Has the Cleveland Indians’ second baseman been the Most Valuable Player?
As Cleveland Indians’ fans are well aware, Jason Kipnis had a fantastic first half. While this is mostly due to an incredible May and June, his overall numbers are still some of the best in the league. His on-base percentage is over .400, a sign of a superstar, and his defense has been uncharacteristically good.
All this production landed Kipnis in the All-Star Game, although he did not receive enough of the popular vote to start in the midsummer classic. Is it possible that his statistics are good enough for him to be the Most Valuable Player of the first half?
Let’s compare the Tribe’s second baseman’s numbers to that of other first half MVP candidates.
It is very noticeable that Kipnis’s numbers are not as good as Trout’s and are only marginally better than Donaldson. The second baseman’s lower power output has severely wounded his potential to capitalize on a high batting average and on-base percentage. One factor that has certainly helped him, however, is his defense.
Perhaps it is clear that Kipnis was not the best player in the American League in the first half. As well as he played for the Cleveland Indians, Mike Trout player even better for the Los Angeles Angels of Anaheim. Let’s not forget Josh Donaldson, who played nearly as well for the Toronto Blue Jays.
But there are many other ways to measure a player’s value to a team. One of these ways is the player’s WAR share for his team. This is a simple measure that compares how valuable a player has been to his team instead of simply how good he has been. Arguably, a star on a mediocre team has more value to that team than a star on a loaded team.
Here’s how the top player’s breakdown by WAR share:
I added in Chris Sale to these WAR share calculations since he has been a really good pitcher on a really bad team. The White Sox have the second best pitching rotation in the American League, by WAR, but they also have the worst offense in the league. This offense is so horrible that it has a -3.7 WAR. That’s right, a replacement level Triple-A team would arguably bat better than the Chicago White Sox. Since Chris Sale’s fWAR of 4.1 isn’t quite on the same level as the other players, I’m going to toss him out of consideration for the first half American League MVP.
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These WAR share calculations favor Kipnis more than Donaldson, but they do not give him enough of a boost to take down Mike Trout. He is, however, closer to Trout in value added to the Cleveland Indians than he is in WAR.
Once again, there are other ways to measure a player’s value. This time, let’s look at surplus WAR to see how valuable Trout, Kipnis, and Donaldson are. Surplus WAR takes a player’s WAR and subtracts how many wins he is being paid to produce. For an alternate viewpoint, I will leave the surplus-value in U.S. Dollars on the table as well.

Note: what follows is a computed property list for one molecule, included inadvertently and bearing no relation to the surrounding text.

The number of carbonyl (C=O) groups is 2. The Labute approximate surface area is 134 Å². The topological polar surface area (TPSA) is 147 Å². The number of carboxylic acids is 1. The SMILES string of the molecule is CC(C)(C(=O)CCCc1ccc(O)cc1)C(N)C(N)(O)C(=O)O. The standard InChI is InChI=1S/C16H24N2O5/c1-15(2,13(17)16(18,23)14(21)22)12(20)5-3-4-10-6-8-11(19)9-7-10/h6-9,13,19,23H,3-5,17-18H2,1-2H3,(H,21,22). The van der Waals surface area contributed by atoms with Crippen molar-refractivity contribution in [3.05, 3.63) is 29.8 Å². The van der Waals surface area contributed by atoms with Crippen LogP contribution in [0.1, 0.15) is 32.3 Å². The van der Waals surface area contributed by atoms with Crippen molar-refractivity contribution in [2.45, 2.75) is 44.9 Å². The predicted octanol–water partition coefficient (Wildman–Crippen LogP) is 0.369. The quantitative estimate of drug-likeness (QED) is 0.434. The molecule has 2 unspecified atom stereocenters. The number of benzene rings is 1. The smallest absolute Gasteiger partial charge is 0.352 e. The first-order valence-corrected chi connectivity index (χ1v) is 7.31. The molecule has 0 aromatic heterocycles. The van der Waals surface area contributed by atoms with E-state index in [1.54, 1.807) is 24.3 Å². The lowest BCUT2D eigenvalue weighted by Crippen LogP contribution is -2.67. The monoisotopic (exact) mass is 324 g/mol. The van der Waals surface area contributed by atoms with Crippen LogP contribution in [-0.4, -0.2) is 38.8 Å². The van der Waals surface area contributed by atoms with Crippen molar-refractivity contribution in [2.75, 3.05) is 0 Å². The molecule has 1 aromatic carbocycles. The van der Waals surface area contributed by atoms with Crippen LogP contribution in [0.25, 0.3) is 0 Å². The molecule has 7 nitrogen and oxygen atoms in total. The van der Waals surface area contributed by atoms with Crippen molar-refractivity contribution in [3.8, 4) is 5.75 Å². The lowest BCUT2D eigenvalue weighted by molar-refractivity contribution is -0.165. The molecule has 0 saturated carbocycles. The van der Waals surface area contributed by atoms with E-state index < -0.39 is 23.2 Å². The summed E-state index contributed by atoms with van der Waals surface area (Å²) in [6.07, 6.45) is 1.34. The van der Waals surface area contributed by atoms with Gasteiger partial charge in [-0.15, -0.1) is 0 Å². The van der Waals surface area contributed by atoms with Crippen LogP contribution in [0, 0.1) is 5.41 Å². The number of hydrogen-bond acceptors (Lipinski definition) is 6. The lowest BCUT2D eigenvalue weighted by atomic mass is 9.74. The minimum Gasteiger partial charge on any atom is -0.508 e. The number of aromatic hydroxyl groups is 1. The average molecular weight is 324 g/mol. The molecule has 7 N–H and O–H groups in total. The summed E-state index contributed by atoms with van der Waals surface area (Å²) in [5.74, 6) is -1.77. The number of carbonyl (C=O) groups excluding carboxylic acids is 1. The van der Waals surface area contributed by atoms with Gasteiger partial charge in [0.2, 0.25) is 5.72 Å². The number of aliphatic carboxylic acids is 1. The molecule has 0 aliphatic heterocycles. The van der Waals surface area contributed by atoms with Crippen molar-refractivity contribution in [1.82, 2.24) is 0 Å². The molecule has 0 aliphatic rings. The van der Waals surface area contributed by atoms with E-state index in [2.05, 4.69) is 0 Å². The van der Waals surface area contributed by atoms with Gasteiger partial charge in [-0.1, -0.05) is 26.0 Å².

Just as a few notes, I projected the player’s WAR and Value for a full season of 162 games, and I abbreviated a few headings. pWAR means paid WAR; sWAR means surplus WAR, and sValue means surplus-value. These are not standard abbreviations; I made them up for this post. Value, Salary, and surplus-value are given as millions of U.S. Dollars. Finally, the current WAR and value statistics are from FanGraphs.
Jul 14, 2015; Cincinnati, OH, USA; American League outfielder Mike Trout (27) of the Los Angeles Angels poses with the MVP trophy after the 2015 MLB All Star Game at Great American Ball Park. The American League all stars won 6-3. Mandatory Credit: David Kohl-USA TODAY Sports
Mike Trout has a higher surplus WAR and, thus, a higher surplus value than both Jason Kipnis and Josh Donaldson. Not only this, but Trout has won all three of our value tests with Kipnis placing second in all three. It is worth noting, however, that Mike Trout’s current contract has an annual average value of $24million while Jason Kipnis’s current contract has an annual average value of $8.5 million.
If one readjusts the above table using AAV instead of yearly salary, Kipnis would provide the most surplus value. Technically, Donaldson’s cheap contract for this year would win, but I am assuming that his average annual salary going through arbitration will be higher than the $5.8 million needed to beat Kipnis.
To sum things up, Mike Trout has been the American League’s MVP through the first half, but Jason Kipnis has been almost as good. Should he continue at his first half pace, he will end the year at almost nine wins better than a replacement player. It remains to be seen, however, if he will be able to perform like a superstar outside of his typically good May and June.